Concerns had been raised in the media about the logistics in place for the precinct conventions in light of the unprecedented massive participation. For example, in Harris County —of which Houston is the seat, and in which 874 conventions are scheduled— the highest primary turn-out in the past two decades was 78,000 in 2004, whereas 170,032 have already voted early in this year's Primary. Typically about 5,000 people attend the precinct conventions held throughout Harris County; up to 100,000 were expected to participate this year. In the event, there was an estimated turnout of one million throughout the state, and as of March 11 the final result of the caucuses in Harris County was unknown., as party volunteers were still collecting packets from that county's 874 precincts. The Dallas Morning News reported a projected turnout of 1.1 million. Overall, less than half of the precincts statewide had reported to the state Democratic party by mid-March.
County and Senatorial District conventions
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County and Senatorial District Conventions were held on March 29. At each convention, Precinct Delegates chose the County Delegates (7,315 in total among all the conventions) to go to the State Convention. The Texas Democratic Party allocated one County Delegate to each convention for every 180 votes cast for Chris Bell in the 2006 Texas gubernatorial election.
The State Convention was held on June 6–7. At the Convention, the 7,315 County Delegates plus 351 state superdelegates chose 67 delegates to go to the Democratic National Convention: 42 At-large Delegates and 25 Pledged Party Leader and Elected Official (PLEO) delegates. These 67 delegates, along with the 126 district delegates, brought the total for pledged delegates to 193. The delegates at the State Convention also chose 3 "add-on" unpledged delegates to attend the Democratic National Convention.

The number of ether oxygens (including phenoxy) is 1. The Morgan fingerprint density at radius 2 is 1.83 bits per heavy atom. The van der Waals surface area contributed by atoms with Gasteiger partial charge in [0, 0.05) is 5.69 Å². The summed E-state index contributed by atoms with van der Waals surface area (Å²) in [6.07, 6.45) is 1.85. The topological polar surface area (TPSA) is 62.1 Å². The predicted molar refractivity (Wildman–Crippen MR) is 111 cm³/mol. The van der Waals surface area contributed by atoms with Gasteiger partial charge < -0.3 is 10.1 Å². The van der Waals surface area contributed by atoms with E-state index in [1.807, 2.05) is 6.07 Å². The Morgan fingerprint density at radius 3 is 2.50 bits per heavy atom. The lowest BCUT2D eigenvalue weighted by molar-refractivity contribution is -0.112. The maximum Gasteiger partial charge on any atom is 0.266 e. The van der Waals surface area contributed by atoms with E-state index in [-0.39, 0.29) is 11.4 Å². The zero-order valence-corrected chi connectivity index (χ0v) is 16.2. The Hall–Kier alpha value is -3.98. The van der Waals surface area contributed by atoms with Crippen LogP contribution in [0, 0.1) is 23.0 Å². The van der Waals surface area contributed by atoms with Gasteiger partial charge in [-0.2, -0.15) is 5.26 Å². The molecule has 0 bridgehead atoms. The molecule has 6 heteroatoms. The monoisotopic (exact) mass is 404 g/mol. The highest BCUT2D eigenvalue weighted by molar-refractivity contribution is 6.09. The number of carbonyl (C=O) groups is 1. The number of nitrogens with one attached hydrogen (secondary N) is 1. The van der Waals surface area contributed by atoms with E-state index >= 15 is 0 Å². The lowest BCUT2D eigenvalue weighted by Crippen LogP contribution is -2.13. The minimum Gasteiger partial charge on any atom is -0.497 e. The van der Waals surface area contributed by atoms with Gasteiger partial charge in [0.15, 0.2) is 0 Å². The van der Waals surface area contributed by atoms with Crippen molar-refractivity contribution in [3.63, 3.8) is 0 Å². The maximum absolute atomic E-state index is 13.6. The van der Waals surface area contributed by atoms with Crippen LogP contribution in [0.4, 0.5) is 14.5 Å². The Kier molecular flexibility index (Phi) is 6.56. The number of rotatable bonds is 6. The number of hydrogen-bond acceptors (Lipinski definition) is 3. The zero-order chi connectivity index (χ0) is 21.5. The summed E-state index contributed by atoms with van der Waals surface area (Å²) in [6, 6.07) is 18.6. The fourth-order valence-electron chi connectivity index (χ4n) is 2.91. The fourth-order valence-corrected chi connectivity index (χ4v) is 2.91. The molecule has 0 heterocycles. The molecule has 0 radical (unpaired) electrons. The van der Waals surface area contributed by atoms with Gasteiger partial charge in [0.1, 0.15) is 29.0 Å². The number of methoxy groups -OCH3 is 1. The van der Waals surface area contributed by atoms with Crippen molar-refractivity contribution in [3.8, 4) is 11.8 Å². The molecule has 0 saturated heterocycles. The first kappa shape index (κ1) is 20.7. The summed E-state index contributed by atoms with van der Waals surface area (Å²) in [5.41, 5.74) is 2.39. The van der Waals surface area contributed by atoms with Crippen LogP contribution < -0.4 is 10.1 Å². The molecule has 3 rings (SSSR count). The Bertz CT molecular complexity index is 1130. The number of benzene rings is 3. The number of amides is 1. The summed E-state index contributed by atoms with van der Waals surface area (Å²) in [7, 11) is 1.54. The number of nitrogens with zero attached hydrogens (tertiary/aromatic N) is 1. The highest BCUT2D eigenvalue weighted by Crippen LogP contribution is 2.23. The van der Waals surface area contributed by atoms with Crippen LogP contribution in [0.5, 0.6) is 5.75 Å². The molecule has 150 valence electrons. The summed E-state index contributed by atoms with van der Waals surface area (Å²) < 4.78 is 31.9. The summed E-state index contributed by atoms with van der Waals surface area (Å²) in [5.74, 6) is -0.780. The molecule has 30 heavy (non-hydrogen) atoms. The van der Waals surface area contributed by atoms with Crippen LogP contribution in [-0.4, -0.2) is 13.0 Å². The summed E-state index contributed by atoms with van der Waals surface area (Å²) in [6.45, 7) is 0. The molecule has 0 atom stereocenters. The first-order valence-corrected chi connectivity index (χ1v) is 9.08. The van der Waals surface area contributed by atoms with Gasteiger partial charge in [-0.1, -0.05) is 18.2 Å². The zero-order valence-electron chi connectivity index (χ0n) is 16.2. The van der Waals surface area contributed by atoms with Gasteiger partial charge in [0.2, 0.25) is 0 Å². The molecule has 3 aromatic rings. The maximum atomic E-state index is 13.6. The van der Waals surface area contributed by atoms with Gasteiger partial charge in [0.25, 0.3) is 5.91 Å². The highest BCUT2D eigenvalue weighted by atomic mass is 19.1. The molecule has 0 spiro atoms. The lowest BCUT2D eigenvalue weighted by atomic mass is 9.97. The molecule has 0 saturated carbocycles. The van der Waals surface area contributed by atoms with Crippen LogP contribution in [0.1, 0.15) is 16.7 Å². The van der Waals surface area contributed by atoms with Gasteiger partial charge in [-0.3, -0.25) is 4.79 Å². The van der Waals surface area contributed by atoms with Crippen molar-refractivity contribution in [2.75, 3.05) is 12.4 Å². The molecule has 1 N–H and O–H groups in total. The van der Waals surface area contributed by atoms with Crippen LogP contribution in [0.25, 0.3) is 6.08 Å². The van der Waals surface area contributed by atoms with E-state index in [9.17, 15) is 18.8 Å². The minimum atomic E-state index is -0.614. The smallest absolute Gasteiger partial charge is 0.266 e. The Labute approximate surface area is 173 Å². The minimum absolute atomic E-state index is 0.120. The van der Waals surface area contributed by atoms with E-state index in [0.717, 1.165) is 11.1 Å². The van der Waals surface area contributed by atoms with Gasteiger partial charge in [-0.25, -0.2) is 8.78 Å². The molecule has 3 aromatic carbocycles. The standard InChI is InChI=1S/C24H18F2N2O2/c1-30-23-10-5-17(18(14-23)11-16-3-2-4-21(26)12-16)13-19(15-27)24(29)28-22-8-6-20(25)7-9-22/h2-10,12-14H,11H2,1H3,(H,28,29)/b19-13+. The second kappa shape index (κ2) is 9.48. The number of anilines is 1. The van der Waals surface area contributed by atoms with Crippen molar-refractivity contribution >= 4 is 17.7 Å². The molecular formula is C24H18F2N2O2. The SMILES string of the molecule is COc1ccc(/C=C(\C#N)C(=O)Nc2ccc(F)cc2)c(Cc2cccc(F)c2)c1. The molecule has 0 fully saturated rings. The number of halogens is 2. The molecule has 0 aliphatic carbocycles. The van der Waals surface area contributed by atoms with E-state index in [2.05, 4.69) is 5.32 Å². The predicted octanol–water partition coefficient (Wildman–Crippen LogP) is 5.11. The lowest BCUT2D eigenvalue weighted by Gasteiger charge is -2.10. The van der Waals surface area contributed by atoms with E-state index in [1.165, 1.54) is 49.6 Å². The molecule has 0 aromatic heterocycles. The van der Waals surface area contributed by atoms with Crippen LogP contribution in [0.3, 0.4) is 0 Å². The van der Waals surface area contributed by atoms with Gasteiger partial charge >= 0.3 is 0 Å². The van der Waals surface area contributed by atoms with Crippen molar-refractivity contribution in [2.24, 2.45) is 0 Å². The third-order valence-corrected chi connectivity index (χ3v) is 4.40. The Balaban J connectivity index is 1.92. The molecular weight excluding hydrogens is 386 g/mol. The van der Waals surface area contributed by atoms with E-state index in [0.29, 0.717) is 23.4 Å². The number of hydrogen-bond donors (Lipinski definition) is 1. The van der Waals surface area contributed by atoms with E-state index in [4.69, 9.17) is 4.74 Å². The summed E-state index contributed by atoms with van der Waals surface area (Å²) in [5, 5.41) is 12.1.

Primary date: March 4, 2008
National pledged delegates determined: 126 (of 193)
prior to contest
|Texas Democratic presidential primary, 2008|
|Candidate||Votes||Percentage||National district delegates|
Precinct convention results
Convention date: March 4, 2008
National pledged delegates determined: 0 (of 193)
|Texas Democratic presidential precinct conventions, 2008
41.10% of precincts reporting
|Candidate||Precinct delegates||Percentage||Estimated national At-Large and PLEO delegates|
On March 14, the Clinton campaign issued a letter to the Texas Democratic Party challenging the results of its precinct conventions. The letter proposed that the Party delay the County and Senatorial District conventions until it could provide the campaign with "presidential preference counts [that] can be made based on a review of each and every sign in sheet to determine eligibility of participants and delegates". Texas Democratic Chairman Boyd Richie issued a statement on March 17 rejecting the proposal, stating that the Texas Democratic Party "will not set up an unnecessary, ad hoc 'verification' process that could effectively disqualify delegates selected at their precinct conventions after the fact."
County and Senatorial District convention results
Convention date: March 29, 2008
National pledged delegates determined: 0 (of 193)
|Texas Democratic presidential County and Senatorial District conventions, 2008
89.79% of districts representing 96.60% of the delegates reporting
|Candidate||County delegates||Percentage||Estimated national At-Large and PLEO delegates|
State Convention results
Convention date: June 6–7, 2008
National pledged delegates determined: 67 (of 193)
|Texas Democratic presidential state convention, 2008|
|Candidate||Votes||Percentage||National At-Large and PLEO delegates|
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- Texas Secretary of State information about the Texas Presidential Primary
- Texas Democratic Party information about Texas Democratic caucus events
-  List of National Delegates, Alternates and Standing Committee members elected 6/7/08 at Texas State Dem. Convention
- Group of Texas Democrats Seeking to End the Texas Two Step